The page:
NASA's Asteroid Plan Is Shot Down in House3 min read

The House Science Committee on Thursday voted to bar all spending on plans for a manned mission to an asteroid—rejecting the centerpiece of President Barack Obama‘s human-space-exploration program through 2025.

As part of a stripped-down $16.8 billion authorization bill for the National Aeronautics and Space Administration—more than $1 billion less than the White House and Senate envision—the House panel approved language explicitly prohibiting the agency from proceeding with the proposed asteroid project.

The 22-17 vote, which had been expected, heightens partisan bickering over the future direction of NASA, an agency that for decades enjoyed strong bipartisan support and funneled thousands of jobs and lucrative contracts to states and congressional districts represented by key lawmakers.

Instead of backing the White House’s initiative to send a robotic mission to a small asteroid by 2016, tugging it into a new orbit and eventually sending a manned mission to bring home samples, the bill establishes priorities for returning astronauts to the moon, perhaps as soon as 2020, and ultimately sending them on to Mars.

The House legislation also requires NASA to lay out a new plan, incorporating international cooperation, to establish “stepping stones” to reach the Red Planet in 20 years or more.

NASA declined to comment on Thursday’s vote, but earlier this week a spokesman said agency officials were “deeply concerned” that House GOP leaders were pursuing cuts to White House budget proposals “that would challenge America‘s pre-eminence in space.”

Lawmakers and scientists opposed to NASA’s asteroid proposal have argued it was announced without any detailed technical study or clear-cut direction. Rep. Steven Palazzo, the Mississippi Republican who heads the space subcommittee, has said the agency hasn’t explained the budget, purpose or technical requirements of the asteroid mission.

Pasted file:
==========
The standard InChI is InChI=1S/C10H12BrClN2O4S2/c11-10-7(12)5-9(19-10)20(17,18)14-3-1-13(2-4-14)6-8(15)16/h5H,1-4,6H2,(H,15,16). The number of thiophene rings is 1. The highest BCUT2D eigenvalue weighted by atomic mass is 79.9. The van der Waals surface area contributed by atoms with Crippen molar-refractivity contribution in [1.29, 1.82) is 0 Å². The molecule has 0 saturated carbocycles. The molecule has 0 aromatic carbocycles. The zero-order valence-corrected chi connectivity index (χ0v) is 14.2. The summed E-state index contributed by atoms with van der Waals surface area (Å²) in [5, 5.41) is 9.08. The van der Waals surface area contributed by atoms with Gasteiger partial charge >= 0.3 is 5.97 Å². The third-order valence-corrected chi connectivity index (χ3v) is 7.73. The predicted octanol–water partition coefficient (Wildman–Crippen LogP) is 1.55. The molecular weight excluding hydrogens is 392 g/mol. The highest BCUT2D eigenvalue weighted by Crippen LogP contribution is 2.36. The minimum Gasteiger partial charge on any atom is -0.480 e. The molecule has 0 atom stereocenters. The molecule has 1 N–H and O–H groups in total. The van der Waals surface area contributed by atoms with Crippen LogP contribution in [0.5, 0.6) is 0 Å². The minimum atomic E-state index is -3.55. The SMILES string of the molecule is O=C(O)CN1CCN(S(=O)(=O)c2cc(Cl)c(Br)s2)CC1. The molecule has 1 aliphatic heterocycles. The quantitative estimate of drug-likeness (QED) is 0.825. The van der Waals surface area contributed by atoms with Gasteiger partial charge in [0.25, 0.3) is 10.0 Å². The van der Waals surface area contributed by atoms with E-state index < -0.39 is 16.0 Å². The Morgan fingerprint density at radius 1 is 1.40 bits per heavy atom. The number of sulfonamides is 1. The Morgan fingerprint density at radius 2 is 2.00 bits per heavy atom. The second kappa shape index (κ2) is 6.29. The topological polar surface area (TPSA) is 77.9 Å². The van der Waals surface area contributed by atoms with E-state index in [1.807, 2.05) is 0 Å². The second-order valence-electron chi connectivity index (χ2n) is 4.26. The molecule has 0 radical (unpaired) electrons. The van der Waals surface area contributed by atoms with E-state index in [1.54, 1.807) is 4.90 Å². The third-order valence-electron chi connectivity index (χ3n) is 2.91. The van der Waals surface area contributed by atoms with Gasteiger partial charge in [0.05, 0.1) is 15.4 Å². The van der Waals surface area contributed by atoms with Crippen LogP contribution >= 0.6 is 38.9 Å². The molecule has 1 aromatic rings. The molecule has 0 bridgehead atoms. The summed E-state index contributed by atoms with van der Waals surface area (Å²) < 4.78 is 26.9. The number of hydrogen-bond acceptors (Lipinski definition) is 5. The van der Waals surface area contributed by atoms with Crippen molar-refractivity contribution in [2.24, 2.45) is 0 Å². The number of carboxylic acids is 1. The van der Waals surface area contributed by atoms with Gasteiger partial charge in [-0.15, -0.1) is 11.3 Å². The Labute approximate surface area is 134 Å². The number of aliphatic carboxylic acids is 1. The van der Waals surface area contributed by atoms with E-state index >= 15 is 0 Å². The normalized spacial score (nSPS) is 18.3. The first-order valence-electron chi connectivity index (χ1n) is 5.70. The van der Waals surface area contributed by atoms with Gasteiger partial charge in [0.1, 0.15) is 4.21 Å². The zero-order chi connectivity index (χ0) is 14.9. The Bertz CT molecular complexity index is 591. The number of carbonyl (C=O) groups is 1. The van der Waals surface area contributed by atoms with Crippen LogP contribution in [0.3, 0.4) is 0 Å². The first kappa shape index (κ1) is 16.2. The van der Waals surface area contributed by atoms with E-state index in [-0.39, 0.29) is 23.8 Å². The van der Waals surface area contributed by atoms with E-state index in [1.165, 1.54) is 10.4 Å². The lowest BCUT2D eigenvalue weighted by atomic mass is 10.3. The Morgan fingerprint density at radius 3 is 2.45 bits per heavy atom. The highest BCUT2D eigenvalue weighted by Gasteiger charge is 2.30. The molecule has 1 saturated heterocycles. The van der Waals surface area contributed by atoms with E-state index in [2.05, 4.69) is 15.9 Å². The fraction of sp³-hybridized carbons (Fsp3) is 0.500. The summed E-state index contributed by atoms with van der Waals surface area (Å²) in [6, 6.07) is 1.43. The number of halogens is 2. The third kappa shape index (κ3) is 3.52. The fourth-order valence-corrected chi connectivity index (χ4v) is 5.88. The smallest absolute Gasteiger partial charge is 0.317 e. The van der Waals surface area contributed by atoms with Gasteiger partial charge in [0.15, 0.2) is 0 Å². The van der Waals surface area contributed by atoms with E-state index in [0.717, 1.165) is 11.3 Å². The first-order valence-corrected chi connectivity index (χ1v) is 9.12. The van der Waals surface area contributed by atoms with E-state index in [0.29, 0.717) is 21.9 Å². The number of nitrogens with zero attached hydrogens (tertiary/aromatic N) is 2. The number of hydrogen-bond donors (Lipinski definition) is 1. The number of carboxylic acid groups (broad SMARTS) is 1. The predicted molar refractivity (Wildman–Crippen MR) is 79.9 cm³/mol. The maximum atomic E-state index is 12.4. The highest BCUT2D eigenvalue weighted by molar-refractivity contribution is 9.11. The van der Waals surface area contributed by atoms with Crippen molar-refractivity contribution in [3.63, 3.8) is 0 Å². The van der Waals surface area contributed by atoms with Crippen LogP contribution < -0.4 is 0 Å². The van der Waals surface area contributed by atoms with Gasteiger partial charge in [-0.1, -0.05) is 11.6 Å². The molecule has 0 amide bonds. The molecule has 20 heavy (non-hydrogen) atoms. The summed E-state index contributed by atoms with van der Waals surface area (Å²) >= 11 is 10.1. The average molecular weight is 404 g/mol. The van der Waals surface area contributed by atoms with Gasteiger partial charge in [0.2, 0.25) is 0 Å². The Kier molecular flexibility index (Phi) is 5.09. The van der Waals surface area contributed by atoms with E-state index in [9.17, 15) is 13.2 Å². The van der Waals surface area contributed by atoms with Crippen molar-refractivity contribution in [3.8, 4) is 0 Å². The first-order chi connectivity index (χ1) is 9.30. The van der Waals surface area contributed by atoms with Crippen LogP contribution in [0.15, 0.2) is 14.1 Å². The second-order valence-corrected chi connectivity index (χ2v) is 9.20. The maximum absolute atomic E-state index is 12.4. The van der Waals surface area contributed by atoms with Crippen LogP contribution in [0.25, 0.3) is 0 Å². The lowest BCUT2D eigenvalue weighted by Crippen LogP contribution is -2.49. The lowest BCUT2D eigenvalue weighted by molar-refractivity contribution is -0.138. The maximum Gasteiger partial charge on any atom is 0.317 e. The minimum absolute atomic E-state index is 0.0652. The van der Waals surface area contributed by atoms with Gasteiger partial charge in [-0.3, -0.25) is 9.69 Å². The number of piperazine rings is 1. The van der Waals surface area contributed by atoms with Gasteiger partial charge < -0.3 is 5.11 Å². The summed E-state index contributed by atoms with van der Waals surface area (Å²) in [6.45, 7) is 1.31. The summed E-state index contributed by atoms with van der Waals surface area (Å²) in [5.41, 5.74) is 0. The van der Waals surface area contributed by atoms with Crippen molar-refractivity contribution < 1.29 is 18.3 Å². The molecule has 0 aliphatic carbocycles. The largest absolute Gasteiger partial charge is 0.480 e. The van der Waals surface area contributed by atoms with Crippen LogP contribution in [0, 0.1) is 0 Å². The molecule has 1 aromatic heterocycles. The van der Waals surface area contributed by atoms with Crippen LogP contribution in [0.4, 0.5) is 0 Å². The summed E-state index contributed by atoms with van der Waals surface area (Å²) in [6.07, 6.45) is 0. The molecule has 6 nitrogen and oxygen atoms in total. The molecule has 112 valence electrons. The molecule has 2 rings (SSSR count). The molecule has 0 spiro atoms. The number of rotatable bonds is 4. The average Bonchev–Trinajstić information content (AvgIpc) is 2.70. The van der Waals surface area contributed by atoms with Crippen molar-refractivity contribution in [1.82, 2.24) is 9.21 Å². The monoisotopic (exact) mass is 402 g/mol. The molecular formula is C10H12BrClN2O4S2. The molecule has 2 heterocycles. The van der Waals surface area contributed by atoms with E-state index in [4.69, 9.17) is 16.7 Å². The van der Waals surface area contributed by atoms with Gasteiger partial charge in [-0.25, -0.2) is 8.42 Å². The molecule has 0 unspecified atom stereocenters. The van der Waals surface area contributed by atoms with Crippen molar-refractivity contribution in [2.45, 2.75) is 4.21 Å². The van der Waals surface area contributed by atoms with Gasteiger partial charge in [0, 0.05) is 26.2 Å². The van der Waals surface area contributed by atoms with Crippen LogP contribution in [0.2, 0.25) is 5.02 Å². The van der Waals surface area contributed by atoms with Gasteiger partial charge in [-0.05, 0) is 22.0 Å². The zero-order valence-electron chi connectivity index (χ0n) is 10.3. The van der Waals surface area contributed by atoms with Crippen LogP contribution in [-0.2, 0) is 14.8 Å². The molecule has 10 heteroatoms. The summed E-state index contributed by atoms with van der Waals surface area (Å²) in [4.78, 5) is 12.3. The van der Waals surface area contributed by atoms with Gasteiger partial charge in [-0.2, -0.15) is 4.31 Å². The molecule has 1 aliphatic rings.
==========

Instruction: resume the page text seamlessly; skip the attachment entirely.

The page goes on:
The full Science committee in the House also approved a total of $3 billion—$400 million more than the White House requested—to develop a manned capsule, dubbed Orion, along with a new rocket to carry it that would be the most powerful booster built since the Apollo-era Saturn V. And the panel blocked a reorganization and deep cuts to NASA education programs sought by the White House.

House Science Committee Chairman Lamar Smith, the Texas Republican who has led the fight against the White House initiative, said the House legislation fulfills the congressional responsibility to set goals and “to take the initiative, make decisions and govern.”

The Democratic-controlled Senate is drafting an $18 billion NASA appropriations bill, but the asteroid mission also has run into criticism there.

The House bill includes robust funding for development of a new rocket and capsule to take astronauts into deep space, while supporting White House plans to rely on commercial rockets and spacecraft to ferry cargo and astronauts to the orbiting international space station.

NASA has been hurt by years of policy drift, tussles with Congress and lack of clear-cut goals for the next chapter of its development.

In April, when the White House rolled out its asteroid concept, it only sought a first-year, $100 million down payment for the idea. Industry and government officials have pegged the total bill at around $2 billion. But NASA faces a stiff challenge in identifying a specific asteroid as a destination and generating public support for the plan.

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Sebastien Clarke
Sebastien Clarke

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